Austin, Texas’s La Barbecue is moving. Abandoning a trailer home, it will occupy the storefront being vacated by Wahoo’s Fish Taco.
Where are we going? To how government regulate’s smells.
The BBQ Aroma
The Austin City Council might require that barbecue establishments located within 150 feet of residential neighborhoods install smoke scrubbers. After receiving multiple complaints about backyards with constant BBQ odor, the council said the smell could diminish the quality of life. (Some people I know would disagree.)
One business owner pointed out the expense. Saying scrubbers could cost him $20,000, he said he would have to leave town if forced to install them.
Austin is not unique. Irwindale California residents said that Huy Fong’s processing plant for Sriracha’s peppers created a “public nuisance” and worse. With their eyes tearing and throats burning and some attributing their heartburn, asthma and nosebleeds to the pungent jalapeno odor, they went to court. Initially an LA municipal court judge declared that the odors were, “reasonably inferred to be emanating from the facility.” As a result, he said that the facility will have to partially close. But it did not. Huy Fong installed filters and the suit was dropped.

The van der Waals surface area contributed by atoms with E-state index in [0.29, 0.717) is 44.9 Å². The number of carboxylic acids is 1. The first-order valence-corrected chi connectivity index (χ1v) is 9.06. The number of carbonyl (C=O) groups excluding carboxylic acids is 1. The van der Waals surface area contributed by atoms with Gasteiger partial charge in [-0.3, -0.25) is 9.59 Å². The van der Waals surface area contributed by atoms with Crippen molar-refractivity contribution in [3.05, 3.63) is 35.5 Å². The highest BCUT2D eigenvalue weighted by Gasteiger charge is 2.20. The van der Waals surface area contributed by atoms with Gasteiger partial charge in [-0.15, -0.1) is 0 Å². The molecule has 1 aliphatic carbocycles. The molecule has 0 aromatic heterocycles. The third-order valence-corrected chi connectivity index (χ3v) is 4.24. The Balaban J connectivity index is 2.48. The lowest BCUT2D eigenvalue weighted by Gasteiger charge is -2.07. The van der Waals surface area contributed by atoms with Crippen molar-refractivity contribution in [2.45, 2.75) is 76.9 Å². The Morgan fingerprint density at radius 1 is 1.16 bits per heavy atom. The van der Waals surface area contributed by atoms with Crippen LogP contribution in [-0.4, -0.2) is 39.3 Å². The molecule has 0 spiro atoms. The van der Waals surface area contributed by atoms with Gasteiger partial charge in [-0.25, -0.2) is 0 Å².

Here is a nasal ranger that municipalities use to measure odor intensity.
Our Bottom Line: Municipal Regulation
Limiting the amount of odor from food production can be called quantity regulation. It affects how much by proclaiming restrictions that are based on the location of the food truck or restaurant or factory. An alternative is Pigovian regulation through which taxes target the undesirable behavior.
Which is better? To decide, economists compare the the cost that each approach imposes on the parties that are involved as well as the positive and negative externalities.
Worried about losing jobs and good food, Austin’s City Council has already said it will make its smell test easier when it makes a decision during a July 2015 meeting.